Outbreak management adds to outbreak investigation in several important ways, principally in whereas outbreak investigation and confirmation are primarily carried out by staff trained in field epidemiology, outbreak management is a multi-sectoral, multi-skill effort, which increases in complexity with larger outbreaks but revolves around at least fivegroups of core activities. These activities are: a) epidemiology and surveillance to characterize the outbreak, identify and trace contacts, and determine where the outbreak is headed and how it is transmitted, typically done by field epidemiologists; b) case management and infection control, to humanely treat and isolate cases while performing infection control, and safely burying any dead patients; c) laboratory activities which include testing specimens from suspected cases, clinical tests during treatment, biosafety, and specimen transfers for more specialized tests; d) community activities which include health education of all susceptible groups in the general and special population groups (which include health workers) about how to interrupt transmission and avoid becoming cases--the community activities are critical because they should build trust with the affected people and enable them to cooperate to identify suspected cases humanely; and e) activities in the environment to determine where the reservoir and vectors of the disease are and how to address them. These five activities are interconnected by a coordination function, which leads to decisions on logistical needs, regulations to enforce, and vaccinations and chemoprophylaxis if necessary. The coordination function also includes frequent, clear and transparentcommunication with the public, the media, and authorities to build a sense of trust, effectively a "we are in it together" common purpose to confront and end the outbreak [15]. Whereas the workforce that is needed in outbreak management is multi-sectoral, ultimately the best decisions are guided by the data that come from competently trained field epidemiologists who have differing background training. Several countries coordinate large outbreaks in an emergency operations center, which allows for a focused effort away from the usual ministry of health work [16].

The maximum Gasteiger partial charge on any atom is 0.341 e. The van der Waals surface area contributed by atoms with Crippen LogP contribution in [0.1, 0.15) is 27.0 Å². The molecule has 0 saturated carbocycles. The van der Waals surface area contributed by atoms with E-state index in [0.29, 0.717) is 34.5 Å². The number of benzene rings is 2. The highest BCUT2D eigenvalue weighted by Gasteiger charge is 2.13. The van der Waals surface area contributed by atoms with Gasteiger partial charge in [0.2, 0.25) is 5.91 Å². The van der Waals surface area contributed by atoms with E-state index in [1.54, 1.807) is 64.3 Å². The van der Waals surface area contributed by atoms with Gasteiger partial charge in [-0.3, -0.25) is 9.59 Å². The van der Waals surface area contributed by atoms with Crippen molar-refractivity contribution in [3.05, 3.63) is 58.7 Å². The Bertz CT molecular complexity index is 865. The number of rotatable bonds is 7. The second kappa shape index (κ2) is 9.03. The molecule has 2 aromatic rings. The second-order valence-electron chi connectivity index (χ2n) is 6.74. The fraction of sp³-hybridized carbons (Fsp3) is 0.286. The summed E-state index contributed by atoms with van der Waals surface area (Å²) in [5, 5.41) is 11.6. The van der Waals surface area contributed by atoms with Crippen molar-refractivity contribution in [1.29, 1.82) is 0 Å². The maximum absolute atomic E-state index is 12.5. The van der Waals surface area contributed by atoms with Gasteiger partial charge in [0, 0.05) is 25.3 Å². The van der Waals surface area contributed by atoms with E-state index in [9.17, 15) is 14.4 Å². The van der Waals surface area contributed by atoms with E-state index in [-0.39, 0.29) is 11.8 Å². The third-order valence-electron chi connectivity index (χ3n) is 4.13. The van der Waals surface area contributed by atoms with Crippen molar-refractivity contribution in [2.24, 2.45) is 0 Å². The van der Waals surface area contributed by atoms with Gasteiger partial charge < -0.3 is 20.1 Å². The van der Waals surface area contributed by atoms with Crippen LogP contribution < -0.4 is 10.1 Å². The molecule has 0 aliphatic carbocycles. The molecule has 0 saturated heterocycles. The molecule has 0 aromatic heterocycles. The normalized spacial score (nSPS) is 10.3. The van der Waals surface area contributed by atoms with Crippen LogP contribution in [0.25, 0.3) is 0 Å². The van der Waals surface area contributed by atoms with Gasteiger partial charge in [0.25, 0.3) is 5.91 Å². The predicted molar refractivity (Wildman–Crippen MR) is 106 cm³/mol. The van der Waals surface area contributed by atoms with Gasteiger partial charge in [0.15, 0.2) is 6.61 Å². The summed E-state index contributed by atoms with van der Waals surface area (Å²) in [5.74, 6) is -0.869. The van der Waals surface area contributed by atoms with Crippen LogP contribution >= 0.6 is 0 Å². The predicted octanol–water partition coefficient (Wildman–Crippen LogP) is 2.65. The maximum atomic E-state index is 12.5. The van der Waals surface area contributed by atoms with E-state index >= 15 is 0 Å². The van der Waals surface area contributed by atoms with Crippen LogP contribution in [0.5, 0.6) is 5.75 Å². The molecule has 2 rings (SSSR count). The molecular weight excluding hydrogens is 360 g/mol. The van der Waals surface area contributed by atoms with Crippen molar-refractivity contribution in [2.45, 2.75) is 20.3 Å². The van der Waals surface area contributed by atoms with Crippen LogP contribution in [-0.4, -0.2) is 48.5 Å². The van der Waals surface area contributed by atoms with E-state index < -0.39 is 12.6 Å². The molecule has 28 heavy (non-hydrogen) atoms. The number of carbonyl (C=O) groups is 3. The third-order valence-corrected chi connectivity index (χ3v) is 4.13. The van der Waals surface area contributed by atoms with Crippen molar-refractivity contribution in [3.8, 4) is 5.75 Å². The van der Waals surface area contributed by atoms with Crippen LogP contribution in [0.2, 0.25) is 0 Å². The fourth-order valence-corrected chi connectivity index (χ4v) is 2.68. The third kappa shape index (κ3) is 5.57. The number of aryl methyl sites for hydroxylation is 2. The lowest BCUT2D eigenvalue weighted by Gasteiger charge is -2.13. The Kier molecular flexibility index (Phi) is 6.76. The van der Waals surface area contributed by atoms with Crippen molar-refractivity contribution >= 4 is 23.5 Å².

The challenge of predicting the next outbreak in a country